FAA Official Doubts Safety of Unmanned Aerial Vehicles


629_480360057 FAA Official Doubts Safety of Unmanned Aerial VehiclesA Federal Aviation Administration (FAA) official has reportedly expressed what the Small UAV Coalition is calling a ‘conclusory and indiscriminate statement’ concerning the safety of unmanned aerial vehicles (UAVs).

According to a POLITICO report, John Hickey – the agency's deputy associate administrator for aviation safety – was cited as saying there is an ‘absence of conversation’ on ‘the actual technological safety of [UAVs].’

In comparison to manned aircraft with “very high levels of safety,” UAVs are “not very good,” he said. He explained, according to the report, that manned commercial aircraft and UAVs get in an accident 0.000000001% and 1% of the time, respectively.

The Small UAV Coalition, a recently formed group of technology companies with the goal of paving the way for commercial, philanthropic and civil use of small UAVs, responded to Hickey’s statements in the POLITICO report and says it is “extremely disappointed.” According to the coalition, companies are capable of demonstrating the safety of UAV technology; however, it cites FAA bureaucracy for the delays in being able to do so.

“At a time when the FAA is currently behind schedule in developing a rule for commercial use of small UAVs, any conclusory and indiscriminate statement about the safety of UAVs when only a handful of commercial operations are allowed is simply not credible,” the group says in a statement from Michael Drobac, executive director of the coalition and senior advisor at Akin Gump Strauss Hauer & Feld LLP, whose attorneys support the group.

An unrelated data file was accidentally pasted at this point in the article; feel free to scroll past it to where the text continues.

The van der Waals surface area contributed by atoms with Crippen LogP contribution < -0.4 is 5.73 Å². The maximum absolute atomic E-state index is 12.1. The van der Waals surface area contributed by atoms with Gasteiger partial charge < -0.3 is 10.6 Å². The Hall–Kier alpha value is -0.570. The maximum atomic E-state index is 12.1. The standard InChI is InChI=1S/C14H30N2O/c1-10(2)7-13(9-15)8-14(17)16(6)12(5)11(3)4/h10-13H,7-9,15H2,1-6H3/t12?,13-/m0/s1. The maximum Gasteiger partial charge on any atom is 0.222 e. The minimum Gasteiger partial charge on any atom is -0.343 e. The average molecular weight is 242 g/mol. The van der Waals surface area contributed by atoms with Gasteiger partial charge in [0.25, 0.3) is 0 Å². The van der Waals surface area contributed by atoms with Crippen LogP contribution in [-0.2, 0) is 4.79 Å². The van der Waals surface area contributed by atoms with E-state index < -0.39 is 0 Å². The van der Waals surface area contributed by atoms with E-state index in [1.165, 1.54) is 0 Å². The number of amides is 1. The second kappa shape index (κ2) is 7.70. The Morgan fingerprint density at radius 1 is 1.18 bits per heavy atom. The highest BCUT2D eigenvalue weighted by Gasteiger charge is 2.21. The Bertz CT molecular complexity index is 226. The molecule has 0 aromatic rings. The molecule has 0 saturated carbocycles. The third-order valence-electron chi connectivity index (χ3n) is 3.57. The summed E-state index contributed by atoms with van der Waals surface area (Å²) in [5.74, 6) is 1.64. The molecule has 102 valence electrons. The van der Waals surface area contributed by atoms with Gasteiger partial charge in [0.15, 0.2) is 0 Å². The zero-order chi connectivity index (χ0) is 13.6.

Hickey, who has been with the FAA since 1990, was named deputy associate administrator for aviation safety in December 2008. In his role, he assists the associate administrator in setting and enforcing safety standards for all sides of the aviation industry, according to the National Business Aviation Association.

“It is profoundly dismaying as well as unproductive for a senior official of the agency tasked with writing a rule on small commercial UAVs to question the technological safety of UAVs when hundreds of companies can demonstrate that the technology is safe but have been frustrated in doing so due to delays and restrictive processes at the FAA,” the coalition says in its statement.

Drobac had said when the coalition was formed that it would be working with the FAA “to ensure [the UAV] industry can flourish.” He notes in the most recent statement that the aircraft “have been operating safely in other regulated countries for years.”

In fact, as of press time, the Small UAV Coalition is taking part in London’s Commercial UAV Show, where Drobec and an Akin Gump partner are presenting a discussion that includes regulatory developments on UAVs in the U.S.

Members of the Small UAV Coalition include 3D Robotics, Aerialtronics, Airware, Amazon Prime Air, DJI Innovations, Google[x]'s Project Wing, GoPro, Parrot, PrecisionHawk and Skyward.

The entire POLITICO report can be found here.
The Small UAV Coalition’s statement can be found here.

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